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But, all these years later, the West Scranton resident is still preparing many of the dishes she learned to make as a young girl growing up in the Southeast Asian country.
Some have become especially popular among her family and friends, like her Laotian Egg Rolls, the winning entry in this week’s Local Flavor: Recipes We Love contest. Mrs. Bouttavong received a $100 gift certificate from Rossi’s ShurSave Market in Old Forge.
Like a lot of things that are made from scratch, the Egg Rolls are a bit on the time-consuming side. So, Mrs. Bouttavong only makes them every so often, and always in bulk.
“Sometimes, I make two or three hundred,” she said. “I make them for special occasions, birthday parties, weddings. Sometimes people at work ask me.”
For instance, her boss asked her to make them for a Fourth of July party he was throwing. They were a huge hit, even with her boss’s wife, who had never been a fan of egg rolls.
“She really liked them,” Mrs. Bouttavong said.
To start off, she soaks some rice noodles in warm water for 20 minutes, then cooks them in boiling water for two to three minutes.
Meanwhile, in a large bowl she mixes chopped shrimp or ground pork with finely shredded carrots, Napa cabbage, onions and potatoes, along with eggs. Then to that she adds salt, sugar and black pepper, then the rice noodles.
After everything has mixed together really well, she lets it sit for 10 minutes. From there, she spoons the mixture on spring roll shells, then neatly folds them up.
Once all the spring rolls are filled and rolled, they go into a deep fryer, where they cook for 10 to 12 minutes in oil (Mrs. Bouttavong prefers corn oil) heated to 350 degrees F. When they’re done, they should have a tantalizing golden-brown sheen.
“You need to do them in a deep fryer,” Mrs. Bouttavong said. “It cooks everything evenly in the shell.”
Mrs. Bouttavong always serves the Egg Rolls with a spicy dipping sauce made with chiles, lime juice, garlic and fish sauce.
The Egg Rolls freeze well. It’s best to reheat them in the oven or toaster oven, because they’ll lose their crunchiness in the microwave, Mrs. Bouttavong said.
On a recent afternoon, she made a typically enormous batch, half with pork and half with shrimp. Both versions were phenomenal. The filling had loads of flavor, the shell was perfectly crisp, and the hot sauce was a terrific complement. Eating 10 in a single sitting was an easy task.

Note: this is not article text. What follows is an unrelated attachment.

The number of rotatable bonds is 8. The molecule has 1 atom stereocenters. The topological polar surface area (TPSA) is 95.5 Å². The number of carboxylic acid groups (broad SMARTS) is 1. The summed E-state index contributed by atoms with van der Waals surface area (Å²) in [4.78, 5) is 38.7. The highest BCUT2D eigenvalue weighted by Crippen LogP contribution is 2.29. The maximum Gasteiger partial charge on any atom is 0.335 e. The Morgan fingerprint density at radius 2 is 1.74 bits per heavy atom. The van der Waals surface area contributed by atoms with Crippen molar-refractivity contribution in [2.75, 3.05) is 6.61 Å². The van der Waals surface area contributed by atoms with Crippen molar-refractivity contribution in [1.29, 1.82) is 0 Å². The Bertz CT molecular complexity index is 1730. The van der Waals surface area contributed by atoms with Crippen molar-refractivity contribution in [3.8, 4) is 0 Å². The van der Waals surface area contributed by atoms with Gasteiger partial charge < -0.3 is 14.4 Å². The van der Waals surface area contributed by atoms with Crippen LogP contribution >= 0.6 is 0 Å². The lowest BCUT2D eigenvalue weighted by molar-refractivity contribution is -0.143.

Mrs. Bouttavong was about 8 years old when she first learned to cook at her home in the Laotian capital of Vientiane. By the time she and her family arrived in the United States in 1979, she had acquired an extensive array of great recipes, from papaya salad to fried rice to a whole bunch of seafood dishes, which she usually serves with sticky rice and some type of hot sauce.
She also makes large dumplings she stuffs with egg and, in an untraditional twist, Italian hot sausage. From time to time, she does the Egg Rolls that way, too. You could call it a Northeast Pennsylvania take on a Laotian classic.
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Champy Bouttavong’s Laotian Egg Rolls
- 1 pound uncooked chopped shrimp or ground pork
- 2 to 3 medium carrots
- 1/2 head Napa cabbage
- 3 medium onions
- 3 small white potatoes
- 3 packs from 10.56-ounce eight-pack Goldensmell vermicelli rice noodles
- 1 25-pack Wei-Chaun spring roll shells
- 2 eggs
- 1 teaspoon salt
- 1 teaspoon sugar
- 1/4 to 1/2 teaspoon black pepper
Soak rice noodles in warm water for 20 minutes, then cook in boiling water for 2 to 3 minutes, then drain.
In a large bowl, add chopped shrimp or ground pork. After finely shredding the carrots, cabbage, onions and potatoes, add to bowl, along with eggs. Add seasonings and noodles, then mix together well. Let sit for 10 minutes.
Spoon mixture on spring roll shells and fold according to spring roll package directions.
Fill deep fryer halfway with corn oil and heat to 350 degrees F. Fry egg rolls for 10 to 12 minutes, until golden brown. Winestein says
Riesling may be the best choice for southeast Asian food. Go with semi-dry if the food is spicy.